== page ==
The Telegraph November 2019 Number of infections resistant to antibiotics rises by 9% in one year
The number of infections that do not respond to antibiotics has risen 9 percent in one year, according to a new report.
Data released today by Public Health England showed that antibiotic-resistant infections rose to 60,788 last year, up from 55,812 in 2017.
Meanwhile the number of the most serious infections which make it into the bloodstream have risen by a third since 2014.
This has prompted the government body to call on the public to only take antibiotics when necessary, and that ignoring this can have ‘grave consequences for you and your family.’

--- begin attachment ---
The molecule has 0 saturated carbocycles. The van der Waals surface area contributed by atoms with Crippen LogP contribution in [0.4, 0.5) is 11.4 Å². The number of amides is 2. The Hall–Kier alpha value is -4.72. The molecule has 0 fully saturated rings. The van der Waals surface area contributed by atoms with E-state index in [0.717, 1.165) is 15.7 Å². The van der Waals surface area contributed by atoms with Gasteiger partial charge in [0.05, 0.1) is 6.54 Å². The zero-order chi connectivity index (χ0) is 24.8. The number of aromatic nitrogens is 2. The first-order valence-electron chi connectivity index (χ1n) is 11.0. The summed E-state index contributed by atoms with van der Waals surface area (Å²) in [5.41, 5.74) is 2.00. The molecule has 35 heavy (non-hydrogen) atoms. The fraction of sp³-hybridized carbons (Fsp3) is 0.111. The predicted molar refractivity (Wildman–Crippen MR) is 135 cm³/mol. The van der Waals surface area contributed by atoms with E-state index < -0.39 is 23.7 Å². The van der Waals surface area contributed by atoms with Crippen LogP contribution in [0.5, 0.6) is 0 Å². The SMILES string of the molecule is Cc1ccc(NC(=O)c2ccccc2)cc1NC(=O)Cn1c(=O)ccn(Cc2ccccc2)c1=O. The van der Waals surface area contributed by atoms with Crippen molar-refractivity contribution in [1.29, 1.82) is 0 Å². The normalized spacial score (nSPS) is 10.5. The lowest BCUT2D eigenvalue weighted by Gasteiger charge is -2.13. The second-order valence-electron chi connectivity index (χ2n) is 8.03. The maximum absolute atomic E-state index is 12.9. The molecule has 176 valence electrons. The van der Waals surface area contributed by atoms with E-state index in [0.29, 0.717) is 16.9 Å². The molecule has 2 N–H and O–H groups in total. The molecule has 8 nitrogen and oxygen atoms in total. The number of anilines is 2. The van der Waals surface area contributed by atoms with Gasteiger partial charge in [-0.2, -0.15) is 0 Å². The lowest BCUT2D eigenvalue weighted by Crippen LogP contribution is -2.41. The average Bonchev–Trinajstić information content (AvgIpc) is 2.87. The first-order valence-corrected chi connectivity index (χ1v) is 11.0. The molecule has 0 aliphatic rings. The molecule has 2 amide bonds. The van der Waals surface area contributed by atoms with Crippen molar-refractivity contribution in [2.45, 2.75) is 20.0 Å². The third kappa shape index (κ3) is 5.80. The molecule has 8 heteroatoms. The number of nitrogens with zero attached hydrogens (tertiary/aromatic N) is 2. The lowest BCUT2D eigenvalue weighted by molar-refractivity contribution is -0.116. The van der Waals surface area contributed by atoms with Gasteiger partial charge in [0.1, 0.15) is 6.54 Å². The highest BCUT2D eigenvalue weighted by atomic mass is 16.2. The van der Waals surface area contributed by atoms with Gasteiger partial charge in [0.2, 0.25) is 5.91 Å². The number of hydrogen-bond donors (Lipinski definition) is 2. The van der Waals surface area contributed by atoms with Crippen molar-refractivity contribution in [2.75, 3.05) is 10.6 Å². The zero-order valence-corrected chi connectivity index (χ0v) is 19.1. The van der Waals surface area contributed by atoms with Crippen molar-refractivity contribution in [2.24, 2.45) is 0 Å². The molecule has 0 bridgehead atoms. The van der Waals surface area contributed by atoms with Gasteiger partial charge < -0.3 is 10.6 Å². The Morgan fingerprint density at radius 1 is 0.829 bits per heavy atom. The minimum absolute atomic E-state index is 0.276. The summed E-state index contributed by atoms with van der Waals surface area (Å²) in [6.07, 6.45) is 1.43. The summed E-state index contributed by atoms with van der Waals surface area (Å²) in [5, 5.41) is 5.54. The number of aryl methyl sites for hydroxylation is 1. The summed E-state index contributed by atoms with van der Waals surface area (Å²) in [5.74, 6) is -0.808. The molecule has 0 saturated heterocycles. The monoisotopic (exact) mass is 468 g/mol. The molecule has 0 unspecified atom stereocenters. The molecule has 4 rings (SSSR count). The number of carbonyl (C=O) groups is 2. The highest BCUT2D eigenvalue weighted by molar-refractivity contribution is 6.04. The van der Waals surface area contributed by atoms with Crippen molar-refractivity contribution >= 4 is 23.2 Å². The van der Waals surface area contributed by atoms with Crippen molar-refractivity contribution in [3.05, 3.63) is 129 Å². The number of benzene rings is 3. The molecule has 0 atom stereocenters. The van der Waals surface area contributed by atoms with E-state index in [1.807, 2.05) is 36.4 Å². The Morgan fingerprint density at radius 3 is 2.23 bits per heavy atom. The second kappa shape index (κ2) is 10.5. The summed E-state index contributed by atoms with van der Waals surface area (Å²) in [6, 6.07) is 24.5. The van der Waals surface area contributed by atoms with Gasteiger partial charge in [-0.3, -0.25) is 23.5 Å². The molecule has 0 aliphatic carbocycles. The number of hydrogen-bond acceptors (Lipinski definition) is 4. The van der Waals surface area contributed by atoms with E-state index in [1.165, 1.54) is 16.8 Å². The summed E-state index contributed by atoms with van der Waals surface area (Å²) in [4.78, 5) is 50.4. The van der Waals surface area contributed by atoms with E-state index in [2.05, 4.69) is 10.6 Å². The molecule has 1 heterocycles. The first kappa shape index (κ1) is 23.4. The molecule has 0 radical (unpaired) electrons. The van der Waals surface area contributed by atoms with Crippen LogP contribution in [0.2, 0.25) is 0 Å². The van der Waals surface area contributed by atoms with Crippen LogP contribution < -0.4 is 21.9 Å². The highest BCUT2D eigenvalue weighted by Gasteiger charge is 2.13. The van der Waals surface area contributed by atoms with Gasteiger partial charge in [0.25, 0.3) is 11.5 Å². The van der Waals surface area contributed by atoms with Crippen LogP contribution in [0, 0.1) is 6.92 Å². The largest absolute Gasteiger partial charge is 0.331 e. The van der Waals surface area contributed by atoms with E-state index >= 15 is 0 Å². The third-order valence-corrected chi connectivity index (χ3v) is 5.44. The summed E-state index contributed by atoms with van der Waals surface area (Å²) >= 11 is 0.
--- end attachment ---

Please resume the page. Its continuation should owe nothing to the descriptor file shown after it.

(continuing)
Dr Susan Hopkins of Public Health England, said: “We want the public to join us in tackling antibiotic resistance by listening to your GP, pharmacist or nurse’s advice and only taking antibiotics when necessary.
“Taking antibiotics when you don’t need them is not a harmless act – it can have grave consequences for you and your family’s health, now and in the future.
“It’s worrying that more infections are becoming resistant to these life-saving medicines and we must act now to preserve antibiotics for when we really need them.”